Skip Navigation

Welcome to Bedford Borough Council

Home > Community Histories > Knotting > List of Knotting Rectors

List of Knotting Rectors

 The parish chest March 2014
The parish chest March 2014


Volume III of The Victoria County History for Bedfordshire was published in 1912. It noted that the first mention of the advowson of Knotting church is in 1176, when it was a chapelry of Melchbourne. The Bishop of Exeter arbitrated in a dispute between the Knights Hospitaller of Saint John of Jerusalem and Saint Neots convent by deciding that the chapel would continue as the convent’s property, making it entirely free of its mother church at Melchbourne. This decision was confirmed about 1190 by the Bishop of Lincoln. The convent fought off another challenge, this time from Hugh Bossard, Lord of the Manor of Knotting in 1224. By the middle of the century, however, the convent no longer held the advowson.

In 1275 another Hugh Bossard, Lord of the Manor of Knotting, was definitely patron of the living. Subsequently the lords of that manor continued to hold the advowson. Knotting and Souldrop were united as one living in 1735. The advowson of Souldrop was held by the Lord of the Manor of Souldrop but in 1792 it was sold to the Rector of the Knotting with Souldrop, Rev J W Hawksley, who also held the advowson of Knotting.

In 1801 the advowson was purchased by the Duke of Bedford, lord of the manor, who sold it with the manor to Charles Magniac of Sharnbrook in 1884. The Magniac family were still patrons of the living in 1912. The church of Knotting became redundant in 2007 and is now administered by the Churches Conservation Trust.

The font April 2015
The font April 2015

List of Rectors

  • John de Plesset: 1204;
  • Walter de Wereminster [Warminster?], clerk, Rector: 1224;
  • Richard de Liveto, subdeacon, vacancy through Walter de Werminster being appointed to another benefice: 1230;
  • Robert de Wavetinge, subdeacon: 1230;
  • Robert le Botiler;
  • John de Gilling, subdeacon, on the death of Robert le Boteler: 22nd January 1277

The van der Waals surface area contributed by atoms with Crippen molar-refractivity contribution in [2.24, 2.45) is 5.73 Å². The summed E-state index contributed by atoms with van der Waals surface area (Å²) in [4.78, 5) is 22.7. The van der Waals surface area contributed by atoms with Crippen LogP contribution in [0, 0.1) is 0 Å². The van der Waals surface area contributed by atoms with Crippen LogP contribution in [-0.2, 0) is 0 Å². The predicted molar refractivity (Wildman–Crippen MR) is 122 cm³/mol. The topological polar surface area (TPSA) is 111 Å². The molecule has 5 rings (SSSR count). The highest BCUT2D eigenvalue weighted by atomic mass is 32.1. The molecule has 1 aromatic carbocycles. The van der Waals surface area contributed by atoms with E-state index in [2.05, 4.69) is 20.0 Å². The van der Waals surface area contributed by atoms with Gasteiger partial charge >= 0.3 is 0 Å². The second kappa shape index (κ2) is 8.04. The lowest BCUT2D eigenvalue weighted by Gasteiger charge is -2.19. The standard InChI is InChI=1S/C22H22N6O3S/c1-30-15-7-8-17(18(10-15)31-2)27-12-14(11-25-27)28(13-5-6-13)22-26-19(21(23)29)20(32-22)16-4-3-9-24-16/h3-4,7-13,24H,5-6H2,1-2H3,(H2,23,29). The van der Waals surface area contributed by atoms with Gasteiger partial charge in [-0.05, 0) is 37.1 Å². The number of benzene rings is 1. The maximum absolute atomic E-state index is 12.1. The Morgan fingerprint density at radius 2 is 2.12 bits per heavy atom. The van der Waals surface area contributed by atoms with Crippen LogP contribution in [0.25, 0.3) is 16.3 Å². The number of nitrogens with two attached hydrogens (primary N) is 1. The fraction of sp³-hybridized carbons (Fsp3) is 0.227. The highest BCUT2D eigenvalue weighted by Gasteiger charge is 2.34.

• Robert de Bentele, acolite, on the death of John de Gidding: 3rd November 1302;
  • William de Rissenden, chaplain, vacancy in that Robert de Bentele did not procure himself to be ordained priest within a year: 1st January 1303;
  • Robert de Bentele, deacon, on the resignation of William de Rissenden: 2nd March 1303;
  • Richard de Haregrave, deacon, on the death of Robert, brother of Robert de Haregrave, Sir Hugh Bossard , knight, had presented John Bossard, but he was rejected by the Bishop, and Hugh then presented the above: 10th April 1328;
  • William de Eltesle, Rector of Abyngton, Diocese of Ely, by exchange with Richard de Hargrave: 3rd October 1332;
  • Giles Lovet;
  • Robert de Byllyng of Cogenhoe, priest, on the resignation of Giles Lovet: 15th August 1348;
  • Richard de Tyttingtone, priest: 18 December 1348;
  • John Taillour of Souldrop, priest, on resignation of Richard de Tyssington: 11th November 1351;
  • John atte Mulle, priest, vacancy: 1st March 1377;
  • Adam Werley, priest, on exchange with John atte Milne to Bolnhurst Rectory: 15th May 1391;
  • John Turveye, on death of Adam Werle who died in the Rectory of Knotting on 4 March last: 25th March 1392;
  • John Godard, priest, the on resignation of John Turveye: 20th February 1393;
  • Robert Godard, priest, vacancy: 31st October 1399;
  • Thomas Plukkerose, priest, on resignation of Robert Godard: 9th October 1437;
  • Robert Ireland, priest, on the resignation of Thomas Pluckrose: 16th November 1461;
  • Thomas Watre;